1. Medicine Invagination, especially an infolding of one part of the intestine into another.
2. Biology Assimilation of new substances into the existing components of living tissue.
[Medieval Latin intussusceptiō, intussusceptiōn-, a taking in, admission, from intussusceptus, past participle of intussuscipere, to take in : Latin intus, within; see en in the Appendix of Indo-European roots + Latin suscipere, to take up (sub-, sub- + capere, to take; see kap- in the Appendix of Indo-European roots).]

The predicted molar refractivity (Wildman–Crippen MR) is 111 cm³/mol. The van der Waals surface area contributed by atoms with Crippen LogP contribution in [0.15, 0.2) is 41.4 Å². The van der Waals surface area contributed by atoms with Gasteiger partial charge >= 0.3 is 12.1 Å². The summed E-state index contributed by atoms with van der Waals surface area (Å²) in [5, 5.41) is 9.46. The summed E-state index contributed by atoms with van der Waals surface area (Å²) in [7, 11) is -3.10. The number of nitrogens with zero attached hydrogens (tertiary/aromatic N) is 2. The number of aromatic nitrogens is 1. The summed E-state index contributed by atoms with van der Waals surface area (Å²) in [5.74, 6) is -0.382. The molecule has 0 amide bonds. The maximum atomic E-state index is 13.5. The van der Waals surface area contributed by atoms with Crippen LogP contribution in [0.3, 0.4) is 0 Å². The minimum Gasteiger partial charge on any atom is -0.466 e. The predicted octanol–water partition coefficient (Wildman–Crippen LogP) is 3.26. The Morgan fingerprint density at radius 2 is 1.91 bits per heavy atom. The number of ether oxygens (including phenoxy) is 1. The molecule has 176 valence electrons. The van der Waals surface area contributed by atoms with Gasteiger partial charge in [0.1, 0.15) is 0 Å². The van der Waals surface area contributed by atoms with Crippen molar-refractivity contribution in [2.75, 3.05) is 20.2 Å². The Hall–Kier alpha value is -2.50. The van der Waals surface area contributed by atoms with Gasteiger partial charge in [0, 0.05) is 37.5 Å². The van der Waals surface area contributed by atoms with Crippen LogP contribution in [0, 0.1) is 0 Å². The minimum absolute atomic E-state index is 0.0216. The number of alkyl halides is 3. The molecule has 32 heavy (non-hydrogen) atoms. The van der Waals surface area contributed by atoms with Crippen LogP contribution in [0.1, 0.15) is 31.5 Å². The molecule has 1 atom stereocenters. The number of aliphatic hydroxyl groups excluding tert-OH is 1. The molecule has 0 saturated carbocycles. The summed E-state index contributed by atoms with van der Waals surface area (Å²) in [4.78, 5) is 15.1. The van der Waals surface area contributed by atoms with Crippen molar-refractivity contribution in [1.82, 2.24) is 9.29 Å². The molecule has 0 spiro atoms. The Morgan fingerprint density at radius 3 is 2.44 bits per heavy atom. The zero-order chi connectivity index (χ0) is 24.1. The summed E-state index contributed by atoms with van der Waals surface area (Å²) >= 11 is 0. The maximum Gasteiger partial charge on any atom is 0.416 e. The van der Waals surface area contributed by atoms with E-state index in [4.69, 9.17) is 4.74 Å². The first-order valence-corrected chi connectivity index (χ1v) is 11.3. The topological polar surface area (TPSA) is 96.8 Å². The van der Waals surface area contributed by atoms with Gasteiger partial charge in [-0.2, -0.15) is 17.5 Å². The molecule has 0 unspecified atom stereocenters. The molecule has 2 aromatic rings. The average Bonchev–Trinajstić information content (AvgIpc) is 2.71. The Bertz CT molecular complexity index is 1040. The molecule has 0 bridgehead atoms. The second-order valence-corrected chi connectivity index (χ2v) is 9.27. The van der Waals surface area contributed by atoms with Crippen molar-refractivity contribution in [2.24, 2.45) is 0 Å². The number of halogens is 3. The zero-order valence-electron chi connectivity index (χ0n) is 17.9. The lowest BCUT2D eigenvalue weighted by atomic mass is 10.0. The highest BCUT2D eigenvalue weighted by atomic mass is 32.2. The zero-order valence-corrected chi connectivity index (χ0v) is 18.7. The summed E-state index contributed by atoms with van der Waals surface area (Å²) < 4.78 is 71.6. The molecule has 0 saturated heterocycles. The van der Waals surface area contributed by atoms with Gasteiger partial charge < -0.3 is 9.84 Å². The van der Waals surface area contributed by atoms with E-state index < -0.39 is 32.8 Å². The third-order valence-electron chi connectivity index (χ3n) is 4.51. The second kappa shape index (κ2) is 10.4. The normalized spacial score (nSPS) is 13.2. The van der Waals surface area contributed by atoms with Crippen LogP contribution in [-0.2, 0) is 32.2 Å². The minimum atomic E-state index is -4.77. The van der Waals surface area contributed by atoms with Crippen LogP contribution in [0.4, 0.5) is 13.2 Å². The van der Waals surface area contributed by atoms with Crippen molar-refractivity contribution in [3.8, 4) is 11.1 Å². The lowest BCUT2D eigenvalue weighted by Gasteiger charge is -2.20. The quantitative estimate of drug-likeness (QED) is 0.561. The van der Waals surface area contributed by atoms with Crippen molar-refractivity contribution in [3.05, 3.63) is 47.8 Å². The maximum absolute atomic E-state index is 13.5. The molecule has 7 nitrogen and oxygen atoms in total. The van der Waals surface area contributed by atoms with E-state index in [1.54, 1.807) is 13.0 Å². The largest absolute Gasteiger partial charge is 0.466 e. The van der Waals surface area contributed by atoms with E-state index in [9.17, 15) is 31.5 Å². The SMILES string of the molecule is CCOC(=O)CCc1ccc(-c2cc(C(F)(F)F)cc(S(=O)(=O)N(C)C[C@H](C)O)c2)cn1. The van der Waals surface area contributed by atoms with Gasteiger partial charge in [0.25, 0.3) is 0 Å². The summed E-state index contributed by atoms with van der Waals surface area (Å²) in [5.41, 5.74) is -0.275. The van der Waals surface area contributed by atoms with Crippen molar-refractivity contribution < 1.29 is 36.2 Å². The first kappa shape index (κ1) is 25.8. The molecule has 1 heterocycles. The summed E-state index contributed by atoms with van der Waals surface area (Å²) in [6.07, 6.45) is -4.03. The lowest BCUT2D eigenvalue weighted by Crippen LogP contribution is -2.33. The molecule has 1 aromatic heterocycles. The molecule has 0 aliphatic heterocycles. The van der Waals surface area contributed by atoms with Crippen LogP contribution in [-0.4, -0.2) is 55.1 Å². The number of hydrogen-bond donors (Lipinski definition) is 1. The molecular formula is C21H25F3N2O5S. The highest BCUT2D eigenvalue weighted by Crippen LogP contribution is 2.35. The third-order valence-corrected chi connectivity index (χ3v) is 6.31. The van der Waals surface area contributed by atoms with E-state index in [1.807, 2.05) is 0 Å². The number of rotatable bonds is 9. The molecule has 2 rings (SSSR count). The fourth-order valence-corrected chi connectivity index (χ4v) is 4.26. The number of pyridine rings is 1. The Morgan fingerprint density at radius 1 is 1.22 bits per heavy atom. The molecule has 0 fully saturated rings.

The American Heritage® Dictionary of the English Language, Fifth Edition copyright ©2019 by Houghton Mifflin Harcourt Publishing Company. All rights reserved.
Indo-European & Semitic Roots Appendices
Thousands of entries in the dictionary include etymologies that trace their origins back to reconstructed proto-languages. You can obtain more information about these forms in our online appendices:
The Indo-European appendix covers nearly half of the Indo-European roots that have left their mark on English words. A more complete treatment of Indo-European roots and the English words derived from them is available in our Dictionary of Indo-European Roots.